IRS Qualified Intermediary (QI) – Know Your Client Rules

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List of Approved Know-Your-Client Rules

Revenue Procedure 2000-12 states that the IRS will not enter into a qualified intermediary (QI) withholding agreement that provides for the use of documentary evidence obtained under a country’s know-your-customer rules if it has not received the know-your-customer practices and procedures for opening accounts and responses to 18 specific questions listed in the revenue procedure.This document lists those countries that have submitted know-your-customer rules and those rules have been approved.The QI agreement contains an attachment that lists the specific types of know-your-customer documentary evidence for each country that is sufficient for purposes of the QI.  The IRS is working together with the organizations that have submitted acceptable know-your-customer rules to develop standardized attachments.  The attachments can be seen here as soon as they are available.

If a country is on the approved list, entities and branches located in that country may submit their QI applications. Once a specific attachment has been developed for a particular country, the IRS will associate the attachment with the QI agreement it sends for signature. A QI may suggest amendments to the attachment, but departures from the standardized attachment may delay processing of an application.

To determine whether the know-your-customer rules that have been submitted to the IRS cover a particular QI applicant, the applicant should look to the specific country attachment. For example, in some countries, different rules apply to banks and brokers. A QI applicant that is a bank or a broker should verify that the know-your-customer rules that have been submitted cover all the rules applicable to that applicant.

For a list of countries, follow this URL: http://www.irs.gov/businesses/international/article/0,,id=96618,00.html

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CRA Tax Question: T5008. Divorce. Court Order.

In the process of managing the processing of 2 million tax slips for my employer, the world’s largest transfer agent, the following question came across my desk:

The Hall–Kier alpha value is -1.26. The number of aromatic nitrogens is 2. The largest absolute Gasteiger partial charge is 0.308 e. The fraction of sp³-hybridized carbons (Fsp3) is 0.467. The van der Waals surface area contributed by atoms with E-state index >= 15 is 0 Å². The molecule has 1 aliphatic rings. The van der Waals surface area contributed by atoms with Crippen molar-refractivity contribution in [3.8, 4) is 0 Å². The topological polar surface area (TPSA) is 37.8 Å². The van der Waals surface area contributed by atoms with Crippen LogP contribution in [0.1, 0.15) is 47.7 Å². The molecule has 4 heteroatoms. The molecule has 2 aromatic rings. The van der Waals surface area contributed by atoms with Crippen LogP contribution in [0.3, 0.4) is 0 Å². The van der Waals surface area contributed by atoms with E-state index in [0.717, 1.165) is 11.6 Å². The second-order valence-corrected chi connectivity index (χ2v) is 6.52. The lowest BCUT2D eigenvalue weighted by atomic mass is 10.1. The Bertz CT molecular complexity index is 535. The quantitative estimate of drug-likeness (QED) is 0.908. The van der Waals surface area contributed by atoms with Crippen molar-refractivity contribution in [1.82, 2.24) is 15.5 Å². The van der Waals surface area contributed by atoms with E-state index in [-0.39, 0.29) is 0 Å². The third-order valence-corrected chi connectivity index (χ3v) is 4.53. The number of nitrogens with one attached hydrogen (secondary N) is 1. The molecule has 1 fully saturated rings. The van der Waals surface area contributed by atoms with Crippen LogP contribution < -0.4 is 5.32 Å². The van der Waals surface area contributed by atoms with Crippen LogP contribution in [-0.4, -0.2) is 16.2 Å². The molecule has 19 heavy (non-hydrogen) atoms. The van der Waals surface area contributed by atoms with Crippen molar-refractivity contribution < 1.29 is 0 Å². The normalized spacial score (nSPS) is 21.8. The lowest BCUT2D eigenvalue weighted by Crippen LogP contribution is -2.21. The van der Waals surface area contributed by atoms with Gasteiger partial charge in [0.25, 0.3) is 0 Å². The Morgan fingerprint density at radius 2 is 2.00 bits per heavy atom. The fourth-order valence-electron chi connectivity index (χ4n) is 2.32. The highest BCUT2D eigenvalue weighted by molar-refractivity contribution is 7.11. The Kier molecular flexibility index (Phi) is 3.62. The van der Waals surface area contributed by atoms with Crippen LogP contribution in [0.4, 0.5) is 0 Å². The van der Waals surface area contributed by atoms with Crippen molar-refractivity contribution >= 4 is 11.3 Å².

A husband and wife divorced during the year and the husband did not make his child support payments as required by court order.  As a result, family court here in Canada passed a judgement stating that any stock he held be removed from his name and either cashed in so those funds could be given to his wife, or the stock be transferred to his wife so that she may cash them in as she needs them.

So here is the question:

Who gets the T5008?  Him or her?

Note:  Traders or dealers in securities have to file a T5008 information return to report purchases of securities as principal for their own account, and sales of securities they make as an agent or nominee, for any vendor.

Issuers of securities and their agents or nominees use this (T5008) information return to report redemptions, acquisitions, or cancellations of securities.

Might this be considered a deemed disposition?

Deemed dispositions

You do not have to report deemed dispositions on a T5008 slip, in certain circumstances, the Income Tax Act considers that a property has been disposed of, even though no real compensation in the form of money or other consideration has been received.

Some examples of when a deemed disposition may occur are:

  • transfers of property to a trust;
  • gifts of property (that is, the name of the beneficial owner of the property is changed);
  • the owner dies; or
  • the owner ceases to be a resident of Canada.

In this guide, “sale” generally refers to a transaction where the ownership of property is transferred from one person or entity to another for a sum of money or other consideration. In the case of a deemed disposition, ownership of the property is not transferred for money or other consideration. In addition, a deemed disposition is not a purchase, redemption or cancellation of a security. Consequently, a deemed disposition is not considered for the purposes of Income Tax Regulation 230 and a T5008 slip is not required.

Answer to follow…

In-TAX-icating

In-TAX-icating.

Definition:

a: To excite or stupefy by taxation to the point where physical and mental control is markedly diminished

b: to excite or elate to the point of enthusiasm or frenzy… about taxation.

Passionate about Taxation.  Passionate about helping you!